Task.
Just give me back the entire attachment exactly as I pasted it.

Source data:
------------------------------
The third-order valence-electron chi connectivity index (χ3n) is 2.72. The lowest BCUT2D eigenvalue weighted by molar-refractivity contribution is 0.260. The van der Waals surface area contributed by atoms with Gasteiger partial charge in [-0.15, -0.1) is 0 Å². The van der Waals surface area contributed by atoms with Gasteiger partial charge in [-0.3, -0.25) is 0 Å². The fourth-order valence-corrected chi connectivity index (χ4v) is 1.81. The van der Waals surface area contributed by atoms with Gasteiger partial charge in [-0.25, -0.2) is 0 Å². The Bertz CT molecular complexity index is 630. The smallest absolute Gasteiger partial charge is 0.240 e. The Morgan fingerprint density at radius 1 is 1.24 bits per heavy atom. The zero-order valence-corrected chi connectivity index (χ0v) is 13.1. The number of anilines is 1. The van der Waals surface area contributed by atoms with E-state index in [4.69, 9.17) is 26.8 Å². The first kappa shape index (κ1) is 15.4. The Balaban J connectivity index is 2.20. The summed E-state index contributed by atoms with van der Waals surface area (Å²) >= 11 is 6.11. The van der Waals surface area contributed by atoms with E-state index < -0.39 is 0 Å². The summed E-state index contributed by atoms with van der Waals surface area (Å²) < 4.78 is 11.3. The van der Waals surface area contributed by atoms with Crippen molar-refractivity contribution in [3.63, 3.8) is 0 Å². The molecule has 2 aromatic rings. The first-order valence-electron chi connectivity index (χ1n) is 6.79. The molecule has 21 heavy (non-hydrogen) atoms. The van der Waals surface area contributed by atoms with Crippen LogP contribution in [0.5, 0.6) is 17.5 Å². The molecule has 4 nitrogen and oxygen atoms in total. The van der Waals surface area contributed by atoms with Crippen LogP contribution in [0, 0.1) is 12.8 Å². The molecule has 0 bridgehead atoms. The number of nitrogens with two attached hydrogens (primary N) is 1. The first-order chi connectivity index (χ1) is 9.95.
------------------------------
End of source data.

The third-order valence-electron chi connectivity index (χ3n) is 2.72. The lowest BCUT2D eigenvalue weighted by molar-refractivity contribution is 0.260. The van der Waals surface area contributed by atoms with Gasteiger partial charge in [-0.15, -0.1) is 0 Å². The van der Waals surface area contributed by atoms with Gasteiger partial charge in [-0.3, -0.25) is 0 Å². The fourth-order valence-corrected chi connectivity index (χ4v) is 1.81. The van der Waals surface area contributed by atoms with Gasteiger partial charge in [-0.25, -0.2) is 0 Å². The Bertz CT molecular complexity index is 630. The smallest absolute Gasteiger partial charge is 0.240 e. The Morgan fingerprint density at radius 1 is 1.24 bits per heavy atom. The zero-order valence-corrected chi connectivity index (χ0v) is 13.1. The number of anilines is 1. The van der Waals surface area contributed by atoms with E-state index in [4.69, 9.17) is 26.8 Å². The first kappa shape index (κ1) is 15.4. The Balaban J connectivity index is 2.20. The summed E-state index contributed by atoms with van der Waals surface area (Å²) >= 11 is 6.11. The van der Waals surface area contributed by atoms with E-state index < -0.39 is 0 Å². The summed E-state index contributed by atoms with van der Waals surface area (Å²) < 4.78 is 11.3. The van der Waals surface area contributed by atoms with Crippen molar-refractivity contribution in [3.63, 3.8) is 0 Å². The molecule has 2 aromatic rings. The first-order valence-electron chi connectivity index (χ1n) is 6.79. The molecule has 21 heavy (non-hydrogen) atoms. The van der Waals surface area contributed by atoms with Crippen LogP contribution in [0.5, 0.6) is 17.5 Å². The molecule has 4 nitrogen and oxygen atoms in total. The van der Waals surface area contributed by atoms with Crippen LogP contribution in [0, 0.1) is 12.8 Å². The molecule has 0 bridgehead atoms. The number of nitrogens with two attached hydrogens (primary N) is 1. The first-order chi connectivity index (χ1) is 9.95.